After screening Bikes vs Cars in my downtown office this week, I put on my helmet and climbed on my bike to ride home, following my regular route north along four or five kilometres of side streets. Later the same evening, I got into my car – it's a hybrid, but it's still a car – to drive back downtown with my husband and son to listen to a jazz quintet. It just seemed the safer and more convenient way to make the trip.
Many urban cyclists are also drivers, belying the binary and hostile relationship implied by the title of this documentary by Swedish journalist and filmmaker Fredrik Gertten. Our transportation decisions, which often include public transit, too, have to take into account weather, distances, traffic and cost, not to mention clothing, safety and convenience; they are multifaceted judgments, which may explain why this interesting documentary seems unable to decide on its theme.
Gertten introduces us to Sao Paulo urban crusader Aline Cavalcante, campaigning for bike lanes in the uncomprehending yet traffic-choked city she loves. With sorrow and outrage, she recalls the death of a fellow cyclist, killed by a bus on the six-lane Avenida Paulista at a spot activists have marked with a white "ghost" bike. Yet, Gertten also repeatedly films Cavalcante, without a helmet, weaving in and out of traffic along that same thoroughfare where, according to a local architect who is designing bike lanes pro bono, vehicles can travel as fast as 100 kilometres an hour. There are no bike lanes in Sao Paulo and apparently no side streets either.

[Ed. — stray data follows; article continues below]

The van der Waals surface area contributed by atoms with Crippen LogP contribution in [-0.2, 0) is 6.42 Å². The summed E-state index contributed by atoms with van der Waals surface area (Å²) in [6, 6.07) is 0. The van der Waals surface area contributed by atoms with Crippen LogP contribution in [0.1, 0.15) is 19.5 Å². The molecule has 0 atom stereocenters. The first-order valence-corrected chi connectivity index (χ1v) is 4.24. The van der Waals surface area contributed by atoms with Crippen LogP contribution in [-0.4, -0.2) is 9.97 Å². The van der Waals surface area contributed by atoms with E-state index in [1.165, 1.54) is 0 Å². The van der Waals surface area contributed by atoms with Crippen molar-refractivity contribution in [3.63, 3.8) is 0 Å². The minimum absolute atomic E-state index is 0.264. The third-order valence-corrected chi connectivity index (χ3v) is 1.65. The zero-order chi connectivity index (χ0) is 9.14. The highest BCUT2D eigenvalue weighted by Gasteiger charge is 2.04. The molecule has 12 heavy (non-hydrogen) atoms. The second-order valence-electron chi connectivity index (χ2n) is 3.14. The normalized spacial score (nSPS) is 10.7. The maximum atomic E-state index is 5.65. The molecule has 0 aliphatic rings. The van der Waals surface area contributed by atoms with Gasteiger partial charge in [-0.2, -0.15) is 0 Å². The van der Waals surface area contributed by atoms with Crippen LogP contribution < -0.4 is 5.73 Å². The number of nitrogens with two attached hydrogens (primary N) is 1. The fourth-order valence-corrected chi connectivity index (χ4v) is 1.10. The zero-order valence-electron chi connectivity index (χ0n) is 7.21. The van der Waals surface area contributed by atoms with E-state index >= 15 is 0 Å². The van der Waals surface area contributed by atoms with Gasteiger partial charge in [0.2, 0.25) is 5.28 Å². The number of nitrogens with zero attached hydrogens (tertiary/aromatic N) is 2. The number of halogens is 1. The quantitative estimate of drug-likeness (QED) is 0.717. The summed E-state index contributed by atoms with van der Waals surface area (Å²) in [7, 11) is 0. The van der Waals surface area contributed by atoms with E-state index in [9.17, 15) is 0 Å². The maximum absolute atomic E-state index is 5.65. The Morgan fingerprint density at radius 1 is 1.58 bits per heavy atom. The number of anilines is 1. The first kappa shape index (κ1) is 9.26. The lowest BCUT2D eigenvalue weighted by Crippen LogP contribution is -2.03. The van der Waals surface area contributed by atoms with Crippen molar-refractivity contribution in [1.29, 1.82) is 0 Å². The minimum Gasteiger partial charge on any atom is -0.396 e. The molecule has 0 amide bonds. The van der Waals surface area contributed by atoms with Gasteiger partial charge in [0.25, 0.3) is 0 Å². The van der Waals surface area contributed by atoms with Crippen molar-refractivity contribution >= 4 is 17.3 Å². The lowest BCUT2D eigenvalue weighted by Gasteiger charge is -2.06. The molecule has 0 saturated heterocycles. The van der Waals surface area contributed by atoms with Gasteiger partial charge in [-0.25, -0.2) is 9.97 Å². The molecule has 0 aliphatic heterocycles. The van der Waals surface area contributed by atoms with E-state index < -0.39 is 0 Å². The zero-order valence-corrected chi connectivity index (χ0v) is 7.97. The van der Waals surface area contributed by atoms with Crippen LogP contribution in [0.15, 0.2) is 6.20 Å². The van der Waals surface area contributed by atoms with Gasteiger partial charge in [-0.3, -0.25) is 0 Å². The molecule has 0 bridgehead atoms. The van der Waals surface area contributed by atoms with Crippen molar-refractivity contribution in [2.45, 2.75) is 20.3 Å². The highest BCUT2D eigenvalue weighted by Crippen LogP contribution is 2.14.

Then we travel to Los Angeles, where activist Dan Koeppel retraces the route of a turn-of-the-century elevated cycleway long since abandoned and forgotten. L.A. became the city built for cars in the 1940s and 50s, when the first freeways were constructed, General Motors bought up mass transit and streetcars that relied on rails were ditched in favour of buses. The nefarious links between the auto and oil industries and North America's car culture would make a good doc in their own right, but Gertten, who took on Dole Foods' use of a banned pesticide in his 2009 doc Bananas!*, doesn't make the whole case here.
He also, a bit oddly in a doc that is clearly on the side of the bike, tries to provide some balance by interviewing a former auto company marketing executive, who says the industry is filled with people who want clean air and a stable climate just like everyone else, but points out that nobody is going to give up the convenience and glamour of the private car. A quietly frustrated cab driver from Copenhagen, where an estimated 40 per cent of commuters cycle, also provides a voice of polite dissent, pointing out how hard it is for a car to make turns and get through lights in a city where bike traffic moves in streams.
This surprisingly critical portrayal of a cyclist's utopia raises all kinds of issues about traffic planning and bike safety that the doc does not address. Meanwhile, Canadian viewers will find that scenes of former Toronto mayor Rob Ford ranting away about the "war on the car" feel mercifully out of date.
Still, the image of work crews painting out the recently constructed Jarvis Street bike lane is heartbreaking and if this doc makes a point – mainly by showing footage of traffic jams and citing stats about the rate at which citizens in developing economies are acquiring cars – it's that the current transportation model is unsustainable. There are unresolved questions and puzzling detours along the way, but Bikes vs Cars does show that cars, millions and millions of stationary cars, may yet prove the bike's best friend.